Finding books to flip isn’t as hard as one might think. Sure we are all hoping we land on a rare 18th century 1st edition book signed by the author but besides landing on a once-in-a-lifetime find, there are other ways of making money with used books. Best of all, flipping these days are much easier due to new tools available to the general public. Let’s take a look at how to make money selling used books.
Where to find the books?
Around your house – Like most people, there are stacks of books on your bookshelves and/or piled up in boxes in your basement that hasn’t been touched for ages. Sell them.
Friends / Family – Same concept as above. Got friends or family that have stacks of books that never get touched? Or if they are the total opposite where they read a book a day and they end up donating dozens upon dozens of books every month? Find a way to pick them up for free.
Garage Sales / Free Markets – Many times you see boxes of books for sale marked $.25 – $1.00. Rather than try to figure out how much each book would net you, make a deal with the seller. Offer to buy the whole box of books for a buck or two. This works extremely well towards the end of the day when they are about done. Most likely the seller just wants the books gone and is willing to take anything. I bet some would even allow you to have them for free.
Thrift Stores – Prices are set from thrift stores but make sure you check out the inside pages and covers to the books your thinking about flipping. Many times you’ll find the books signed by the author which bumps up the value tremendously. Also every so often you’ll find money within the pages. Don’t ask me why but people do it and forget about them!
Library Sales – Libraries often have sales to clear out old books and sometimes they can be of value. Check out the non-fictional hardcovers first. Paperbacks tend to be in worst shape than hardcovers for obvious reasons so I normally stay away from paperbacks altogether.
eBay – It doesn’t happen very often but sometimes you can find some great books on eBay that you can profit from. This is rare because if the book is profitable you got a ton of people with visibility into this. My advice is to focus on a set of books or specific books where you know the value very well. That way you can set alerts or manually browse for them daily and pick them up right away.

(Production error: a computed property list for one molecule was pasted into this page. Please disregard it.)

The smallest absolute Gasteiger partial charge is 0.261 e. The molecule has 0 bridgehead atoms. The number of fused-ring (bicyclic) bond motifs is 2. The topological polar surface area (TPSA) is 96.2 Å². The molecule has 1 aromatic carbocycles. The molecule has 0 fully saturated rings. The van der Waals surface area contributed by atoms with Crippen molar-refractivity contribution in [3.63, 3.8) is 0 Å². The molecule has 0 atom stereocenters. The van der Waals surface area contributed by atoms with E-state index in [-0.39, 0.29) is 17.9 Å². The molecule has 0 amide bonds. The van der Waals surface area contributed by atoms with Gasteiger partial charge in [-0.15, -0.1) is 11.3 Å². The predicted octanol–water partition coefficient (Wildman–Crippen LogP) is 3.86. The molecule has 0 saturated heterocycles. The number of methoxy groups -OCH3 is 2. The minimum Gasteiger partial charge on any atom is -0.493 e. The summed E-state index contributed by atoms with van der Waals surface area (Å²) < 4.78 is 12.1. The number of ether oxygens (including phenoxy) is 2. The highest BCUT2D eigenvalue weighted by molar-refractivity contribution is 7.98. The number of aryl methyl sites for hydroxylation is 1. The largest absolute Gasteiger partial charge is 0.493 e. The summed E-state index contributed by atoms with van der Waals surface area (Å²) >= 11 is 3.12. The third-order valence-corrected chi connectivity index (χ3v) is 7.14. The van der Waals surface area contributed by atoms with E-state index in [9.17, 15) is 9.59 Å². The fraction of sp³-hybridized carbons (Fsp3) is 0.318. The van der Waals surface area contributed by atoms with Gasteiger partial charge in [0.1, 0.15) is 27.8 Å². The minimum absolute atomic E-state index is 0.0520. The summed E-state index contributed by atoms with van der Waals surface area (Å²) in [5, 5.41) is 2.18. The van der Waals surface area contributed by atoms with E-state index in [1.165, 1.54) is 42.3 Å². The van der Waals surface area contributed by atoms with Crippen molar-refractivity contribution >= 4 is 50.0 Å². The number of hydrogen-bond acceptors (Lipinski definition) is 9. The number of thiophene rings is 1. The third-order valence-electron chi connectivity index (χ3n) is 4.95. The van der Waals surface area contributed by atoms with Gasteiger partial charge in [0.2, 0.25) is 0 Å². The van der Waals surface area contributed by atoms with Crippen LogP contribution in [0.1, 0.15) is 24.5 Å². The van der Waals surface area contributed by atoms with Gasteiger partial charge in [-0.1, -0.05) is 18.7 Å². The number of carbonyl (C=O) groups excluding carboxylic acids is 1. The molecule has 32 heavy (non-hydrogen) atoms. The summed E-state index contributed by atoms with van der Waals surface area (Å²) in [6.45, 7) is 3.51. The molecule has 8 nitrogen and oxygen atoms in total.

Where to sell the books?
With modern tools provided by sites like BookScouter.com, selling used books is now a breeze.
From BookScouter’s website:
BookScouter helps you sell your books for the most money by comparing offers from over 50 buyback vendors with a single search. This allows you to quickly and easily find who is paying the most for your textbooks. Oh, and BookScouter is 100% free to use with no registration required.
BookScouter is what I would recommend to everyone looking to make money from used books. When you load up the site, all you have to do is enter a book’s ISBN number (right next to the UPC) and it’ll do its magic. The next page will come back with a dollar amount all these separate vendors who are willing pay for that book.
If you decide you want to sell your book, just click on the sell button next to the vendor and you’re all set. You will be emailed a shipping label and then all you have to do is ship the book within 7 days. Oh btw, shipping is free. Normally if you were to ship book with USPS, it would cost around $5-6 dollars. That would make no sense at all if the book’s value is only a few bucks. But with BookScouter, shipping is free so that’s one less thing to worry about.
Flipping books isn’t rocket science and it is a very easy way to gain you extra cash in your pockets every month. The old days requiring you to sell rare books to auctions or collectors only are gone. Now literally you have over a dozen vendors fighting to buy books from you! Good Luck.